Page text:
We also found an army surplus store, where I was able to find a jacket for Jon, and somehow ended up with one for myself.
This evening I’m planning on another shopping trip to Alexanderplatz, and fresh Chinese food for dinner.
Tomorrow is the last day in Berlin. I leave Thursday morning at around 6 a.m.
On Friday I set out down Prenzlauer Allee toward Alexanderplatz to find a subject for my class project. I figured that if I walked all the way the the Brandenburg Gate and couldn’t find a subject somewhere along the way, I need to go back to school.
I’m not sure how Germans view newspapers and journalists, but it can’t be good. There was a guy in Alexanderplatz holding a sign and talking to people about the vegan lifestyle. He got all excited when he found out I was American, because his group gets all their statistics and facts from American vegan groups. After about 30 mins I tried to get him to be my subject, and he sorta freaked out. Time to move on.
My next attempt was down by St. Marienkirsch. A bunch of tough-looking punks were gathered around a black van with their dogs. I walked up and sorta hung around until someone spoke to me in English. Turns out the van is owned by a group that brings food to Berlin’s homeless. The woman in charge didn’t want to do an interview either.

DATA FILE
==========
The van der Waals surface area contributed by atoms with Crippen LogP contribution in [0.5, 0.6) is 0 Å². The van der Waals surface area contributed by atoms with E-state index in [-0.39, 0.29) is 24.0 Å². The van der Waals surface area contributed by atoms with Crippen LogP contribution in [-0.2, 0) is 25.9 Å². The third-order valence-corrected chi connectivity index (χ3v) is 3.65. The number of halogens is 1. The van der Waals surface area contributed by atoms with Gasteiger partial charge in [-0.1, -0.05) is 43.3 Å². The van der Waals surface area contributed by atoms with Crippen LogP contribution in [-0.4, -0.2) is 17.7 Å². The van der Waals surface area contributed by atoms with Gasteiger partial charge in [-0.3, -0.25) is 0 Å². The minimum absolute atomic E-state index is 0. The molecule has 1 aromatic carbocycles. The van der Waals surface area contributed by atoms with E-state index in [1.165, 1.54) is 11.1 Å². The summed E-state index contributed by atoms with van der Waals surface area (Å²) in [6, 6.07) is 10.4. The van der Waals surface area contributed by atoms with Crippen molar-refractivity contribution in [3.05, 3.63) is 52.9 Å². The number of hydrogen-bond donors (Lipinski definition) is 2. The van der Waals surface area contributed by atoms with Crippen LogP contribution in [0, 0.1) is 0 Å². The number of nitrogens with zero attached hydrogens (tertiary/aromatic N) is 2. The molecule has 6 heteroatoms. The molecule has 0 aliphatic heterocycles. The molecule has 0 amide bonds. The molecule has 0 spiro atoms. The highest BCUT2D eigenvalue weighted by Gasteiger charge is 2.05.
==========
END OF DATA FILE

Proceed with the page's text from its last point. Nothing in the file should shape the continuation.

I actually did have to walk all the way to the Gate. The horse-drawn carriage drivers didn’t speak enough English, the performance artists were, well, performing.
Then I saw a bright pink sign. It said “Bad Portraits.” Not even thinking about my project, I started talking to Neb, the man behind the sign. About an hour later, he agreed to let me come back the next day and take photos.
I met up with Michelle and Robyn later to do sunset shots of the Brandenburg Gate and the Reichstag.
Most of Saturday I spent shooting. Neb was a great subject; acted like I wasn’t there.
Yesterday I went to a huge flea market. It looked like 50 people had emptied their attics out onto tables. There was a guy selling only masking tape. Another table was filled with screwdrivers.
Hopefully today will be a shopping day. I still need to find a German army jacket. I finished my project and other work for the class this morning.
We’ve had a lot more free time lately, which has been nice. I took some time to recover from the past few days of walking and biking to edit photos and think about a subject for my project.
Having just come away from 4 years of sleeping 2-4 hours a night, 8 hours is such a luxury! I crash out around midnight and wake up around 8 a.m. This is great for this trip since I have plenty of good light time.